Water Is Essential to Life

Water Is Essential to Life lesson plan

Make a board game demonstrating all the reasons why clean water resources are so important.

  • 1.

    Compile a chart to show ways that plants, animals, and people use water. Find out how much water is essential to sustain life for selected species. How much does a cow drink in a day? How much do humans use? Identify sources of water in various climates. What are some obstacles to obtaining water? (drought, low water tables, floods, lack of transport) Find out how water is moved and stored in various parts of the world (truck, pipes, irrigation canals, dams, aqueducts, ground water, lakes). Discuss the importance of clean water, and consider the possibilities of desalinization.

  • 2.

    Work in small groups to create original board games called "Water Is Essential to Life." Teams demonstrate their knowledge of water resources as they select a geographic setting (desert, Arctic, rainforest, farm, city, local community), identify obstacles to obtaining water (with spaces on the board or trouble cards), and offer solutions for getting enough water to where it is needed.

  • 3.

    Teams design a board game, and any cards needed to play it, on poster board or recycled cardboard using Crayola® Markers and Scissors. Make three-dimensional game props, such as markers, dice, playing pieces, and elements of the setting with Crayola Model Magic. Use Crayola Watercolors or Tempera Paint and Brushes to add details to the game, such as dots on dice or directions on cards. Use Crayola School Glue or Glue Sticks to attach pieces.

  • 4.

    Test play the games and write the rules on paper with Crayola Colored Pencils.

  • 5.

    Rotate playing games with less experienced children, so everyone gets to play all the versions. Together, discuss information gained about the world's water resources.

Standards

  • LA: Read and comprehend literary nonfiction in the grade level text complexity band proficiently, with scaffolding as needed at the high end of the range.
  • LA: Interpret information presented in diverse media and formats (e.g., visually, quantitatively, orally) and explain how it contributes to a topic, text, or issue under study.
  • LA: Write informative/explanatory texts to examine a topic and convey ideas, concepts, and information through the selection, organization, and analysis of relevant content.
  • LA: Present claims and findings, sequencing ideas logically and using pertinent descriptions, facts, and details to accentuate main ideas or themes; use appropriate eye contact, adequate volume, and clear pronunciation.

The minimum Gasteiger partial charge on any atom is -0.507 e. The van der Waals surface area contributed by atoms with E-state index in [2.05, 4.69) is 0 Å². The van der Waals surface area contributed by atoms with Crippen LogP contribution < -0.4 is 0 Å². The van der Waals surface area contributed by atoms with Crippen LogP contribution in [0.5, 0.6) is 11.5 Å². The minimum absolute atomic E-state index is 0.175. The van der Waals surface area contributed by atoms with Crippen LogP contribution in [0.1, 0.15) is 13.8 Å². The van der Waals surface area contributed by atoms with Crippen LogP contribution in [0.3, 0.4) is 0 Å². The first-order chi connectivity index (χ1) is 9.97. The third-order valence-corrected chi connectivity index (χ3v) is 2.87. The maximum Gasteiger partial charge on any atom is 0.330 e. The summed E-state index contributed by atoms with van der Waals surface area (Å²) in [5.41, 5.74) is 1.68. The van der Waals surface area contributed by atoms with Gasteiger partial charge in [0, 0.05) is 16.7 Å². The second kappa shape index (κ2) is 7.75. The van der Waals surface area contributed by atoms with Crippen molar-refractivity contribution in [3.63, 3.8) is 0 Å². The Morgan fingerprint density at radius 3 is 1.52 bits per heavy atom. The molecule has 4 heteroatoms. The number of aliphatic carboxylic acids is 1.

• MATH: Represent and interpret data.
  • MATH: Perform operations with multi-digit whole numbers and with decimals to hundredths.
  • SCI: Describe and graph the amounts and percentages of water and fresh water in various reservoirs to provide evidence about the distribution of water on Earth.
  • SS: Describe and speculate about physical system changes, such as seasons, climate and weather, and the water cycle.
  • SS: Explore causes, consequences, and possible solutions to persistent, contemporary, and emerging global issues, such as pollution and endangered species.
  • VA: Intentionally take advantage of the qualities and characteristics of art media, techniques, and processes to enhance communication of experiences and ideas.
  • VA: Select and use the qualities of structures and functions of art to improve communication of ideas.

Adaptations

  • Possible classroom resources include: A World in a Drop of Water: Exploring with a Microscope (Dover Children's Science Books) by Alvin Silverstein & Virginia Silverstein; Our World of Water: Children and Water Around the World by Beatrice Hollyer; One Well: The Story of Water on Earth (CitizenKid) by Rochelle Strauss
  • Organize a field trip to a local drinking water and/or sewage processing facility. Students investigate how the water is treated before and after its use.
  • Students organize a survey for adults focused on water uses in the community. Prior to taking the survey, students collaborate to write questions for the survey. Word process questions and provide a copy for each student in the class.
  • Individual students measure and record how much water they use for daily tasks, such as tooth brushing, with the water running and turned off while brushing. Calculate the average amount of water used per person in the class for this daily task. Multiply this amount by the number of students and adults in the school community. How many gallons of water could be saved with turning off the faucet for this daily task?